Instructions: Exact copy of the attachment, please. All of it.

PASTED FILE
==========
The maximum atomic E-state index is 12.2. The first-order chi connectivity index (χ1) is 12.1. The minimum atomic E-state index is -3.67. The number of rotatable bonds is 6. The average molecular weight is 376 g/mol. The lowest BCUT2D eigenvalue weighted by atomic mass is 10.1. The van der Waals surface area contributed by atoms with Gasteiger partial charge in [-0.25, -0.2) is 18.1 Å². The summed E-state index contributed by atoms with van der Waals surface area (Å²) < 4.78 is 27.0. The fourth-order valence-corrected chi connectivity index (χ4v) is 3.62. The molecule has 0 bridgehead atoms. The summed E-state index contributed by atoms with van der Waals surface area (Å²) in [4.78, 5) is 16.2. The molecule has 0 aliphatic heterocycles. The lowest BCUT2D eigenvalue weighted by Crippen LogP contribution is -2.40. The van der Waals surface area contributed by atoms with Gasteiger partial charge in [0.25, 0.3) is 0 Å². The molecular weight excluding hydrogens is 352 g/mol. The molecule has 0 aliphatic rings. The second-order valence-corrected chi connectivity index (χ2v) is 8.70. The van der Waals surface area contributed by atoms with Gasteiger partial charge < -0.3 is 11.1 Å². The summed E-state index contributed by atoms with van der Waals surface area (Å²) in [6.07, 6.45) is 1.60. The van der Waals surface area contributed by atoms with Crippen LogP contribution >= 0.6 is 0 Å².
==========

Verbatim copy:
The maximum atomic E-state index is 12.2. The first-order chi connectivity index (χ1) is 12.1. The minimum atomic E-state index is -3.67. The number of rotatable bonds is 6. The average molecular weight is 376 g/mol. The lowest BCUT2D eigenvalue weighted by atomic mass is 10.1. The van der Waals surface area contributed by atoms with Gasteiger partial charge in [-0.25, -0.2) is 18.1 Å². The summed E-state index contributed by atoms with van der Waals surface area (Å²) < 4.78 is 27.0. The fourth-order valence-corrected chi connectivity index (χ4v) is 3.62. The molecule has 0 bridgehead atoms. The summed E-state index contributed by atoms with van der Waals surface area (Å²) in [4.78, 5) is 16.2. The molecule has 0 aliphatic heterocycles. The lowest BCUT2D eigenvalue weighted by Crippen LogP contribution is -2.40. The van der Waals surface area contributed by atoms with Gasteiger partial charge in [0.25, 0.3) is 0 Å². The molecular weight excluding hydrogens is 352 g/mol. The molecule has 0 aliphatic rings. The second-order valence-corrected chi connectivity index (χ2v) is 8.70. The van der Waals surface area contributed by atoms with Gasteiger partial charge < -0.3 is 11.1 Å². The summed E-state index contributed by atoms with van der Waals surface area (Å²) in [6.07, 6.45) is 1.60. The van der Waals surface area contributed by atoms with Crippen LogP contribution >= 0.6 is 0 Å².